As we were leaving, we saw a supported tour group setting up, complete with a canopy and takes and chairs. I’m glad we did the ride self supported, but it sure would be nice to have other people carry all the water, food, and luggage, and have a hot lunch waiting for us after each climb. We saw a number of folks from this group climbing later, including one that was getting SAGged to the top.

Then, the descent. It started off pretty moderate and straight, but then got steeper and curvy, including several switchbacks. This was by far the most windy road on this trip, but we trained on much worse back home.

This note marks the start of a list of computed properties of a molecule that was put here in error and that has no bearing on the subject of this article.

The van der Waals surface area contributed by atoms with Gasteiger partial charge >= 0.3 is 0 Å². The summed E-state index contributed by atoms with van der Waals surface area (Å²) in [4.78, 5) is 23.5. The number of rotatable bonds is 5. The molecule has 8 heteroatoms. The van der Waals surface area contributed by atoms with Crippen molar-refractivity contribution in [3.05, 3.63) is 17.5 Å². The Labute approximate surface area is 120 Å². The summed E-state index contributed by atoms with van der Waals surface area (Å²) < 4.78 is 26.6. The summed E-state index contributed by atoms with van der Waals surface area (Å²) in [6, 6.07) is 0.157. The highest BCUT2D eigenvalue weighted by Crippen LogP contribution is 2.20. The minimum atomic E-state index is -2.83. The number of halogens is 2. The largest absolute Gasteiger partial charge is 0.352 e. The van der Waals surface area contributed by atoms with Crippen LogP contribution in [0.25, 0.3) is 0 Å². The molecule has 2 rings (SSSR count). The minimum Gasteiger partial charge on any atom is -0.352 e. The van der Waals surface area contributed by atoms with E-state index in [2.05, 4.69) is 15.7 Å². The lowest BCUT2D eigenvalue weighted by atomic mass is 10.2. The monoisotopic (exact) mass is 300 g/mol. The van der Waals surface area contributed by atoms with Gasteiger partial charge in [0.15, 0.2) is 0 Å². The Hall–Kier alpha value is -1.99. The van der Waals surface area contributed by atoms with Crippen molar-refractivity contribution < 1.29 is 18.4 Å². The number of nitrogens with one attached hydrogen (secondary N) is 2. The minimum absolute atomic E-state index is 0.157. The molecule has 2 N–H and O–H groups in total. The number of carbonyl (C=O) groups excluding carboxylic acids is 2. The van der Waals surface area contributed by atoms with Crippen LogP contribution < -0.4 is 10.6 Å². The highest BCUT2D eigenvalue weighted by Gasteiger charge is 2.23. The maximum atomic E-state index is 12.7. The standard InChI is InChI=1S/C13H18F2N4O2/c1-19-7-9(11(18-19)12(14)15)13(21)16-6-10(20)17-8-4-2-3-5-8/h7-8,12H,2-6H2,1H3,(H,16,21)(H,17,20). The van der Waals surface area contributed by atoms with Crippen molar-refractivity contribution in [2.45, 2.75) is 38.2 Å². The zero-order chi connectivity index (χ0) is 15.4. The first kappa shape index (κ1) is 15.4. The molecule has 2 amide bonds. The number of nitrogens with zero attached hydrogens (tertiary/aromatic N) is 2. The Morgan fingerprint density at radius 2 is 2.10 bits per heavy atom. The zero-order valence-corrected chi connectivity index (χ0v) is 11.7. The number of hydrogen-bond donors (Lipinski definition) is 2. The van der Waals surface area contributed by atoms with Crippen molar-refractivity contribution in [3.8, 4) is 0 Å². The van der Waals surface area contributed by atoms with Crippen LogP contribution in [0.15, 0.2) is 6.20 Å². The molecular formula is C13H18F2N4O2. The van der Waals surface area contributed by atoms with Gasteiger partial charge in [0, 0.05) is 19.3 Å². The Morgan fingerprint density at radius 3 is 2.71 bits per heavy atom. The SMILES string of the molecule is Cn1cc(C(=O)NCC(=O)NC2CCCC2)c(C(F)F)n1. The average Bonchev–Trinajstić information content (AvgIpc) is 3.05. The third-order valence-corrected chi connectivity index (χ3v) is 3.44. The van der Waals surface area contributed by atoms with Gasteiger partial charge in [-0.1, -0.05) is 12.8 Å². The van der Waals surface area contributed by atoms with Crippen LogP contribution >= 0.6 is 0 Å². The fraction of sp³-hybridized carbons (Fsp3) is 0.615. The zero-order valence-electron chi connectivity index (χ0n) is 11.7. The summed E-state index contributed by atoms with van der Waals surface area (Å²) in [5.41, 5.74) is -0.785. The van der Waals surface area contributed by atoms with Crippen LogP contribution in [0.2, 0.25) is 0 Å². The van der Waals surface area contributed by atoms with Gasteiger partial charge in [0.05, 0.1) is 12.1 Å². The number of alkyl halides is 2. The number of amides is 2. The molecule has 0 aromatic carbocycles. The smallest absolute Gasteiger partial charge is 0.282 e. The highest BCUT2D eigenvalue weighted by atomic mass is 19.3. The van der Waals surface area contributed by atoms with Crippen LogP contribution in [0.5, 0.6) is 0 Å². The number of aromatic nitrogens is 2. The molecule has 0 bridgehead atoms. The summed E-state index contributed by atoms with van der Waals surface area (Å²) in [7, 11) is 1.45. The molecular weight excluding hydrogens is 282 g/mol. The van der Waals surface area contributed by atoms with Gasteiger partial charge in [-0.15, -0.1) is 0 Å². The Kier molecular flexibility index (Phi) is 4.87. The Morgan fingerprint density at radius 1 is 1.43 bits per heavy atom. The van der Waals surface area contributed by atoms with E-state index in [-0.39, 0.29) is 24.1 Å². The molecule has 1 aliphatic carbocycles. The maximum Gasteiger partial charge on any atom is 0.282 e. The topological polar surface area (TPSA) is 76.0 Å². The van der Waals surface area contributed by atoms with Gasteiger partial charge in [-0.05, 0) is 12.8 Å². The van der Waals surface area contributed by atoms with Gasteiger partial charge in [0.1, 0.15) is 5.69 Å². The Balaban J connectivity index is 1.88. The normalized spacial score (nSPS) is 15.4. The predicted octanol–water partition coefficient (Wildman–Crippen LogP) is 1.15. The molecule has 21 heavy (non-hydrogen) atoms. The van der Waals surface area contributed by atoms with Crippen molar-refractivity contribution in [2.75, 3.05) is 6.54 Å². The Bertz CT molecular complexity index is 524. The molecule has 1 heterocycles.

Near the end it started to level off, but stayed generally downward to our hotel where we had left the car. The innkeeper came out as we pulled in to saw she was glad we made it back safely.

It’s nice to be back, but I’m sad that we’re done with the tour. I know that Anne had fun, because she’s already planning the next one.

Overall, I think we prepared enough for this trip. None of the climbs exhausted us, although we were ready to get off the road by the end of most days. Anne pulled the trailer the whole way every day, which really impressed me. We had enough food and water every day. We never really got lost. Ruth was pleasant most of the time, and napped well in the trailer. The only things we brought but didn’t use were rain gear and most of the first aid kit. Those seem like good things not to need.

Now I just need to remember to stay out of the shoulder for the drive home.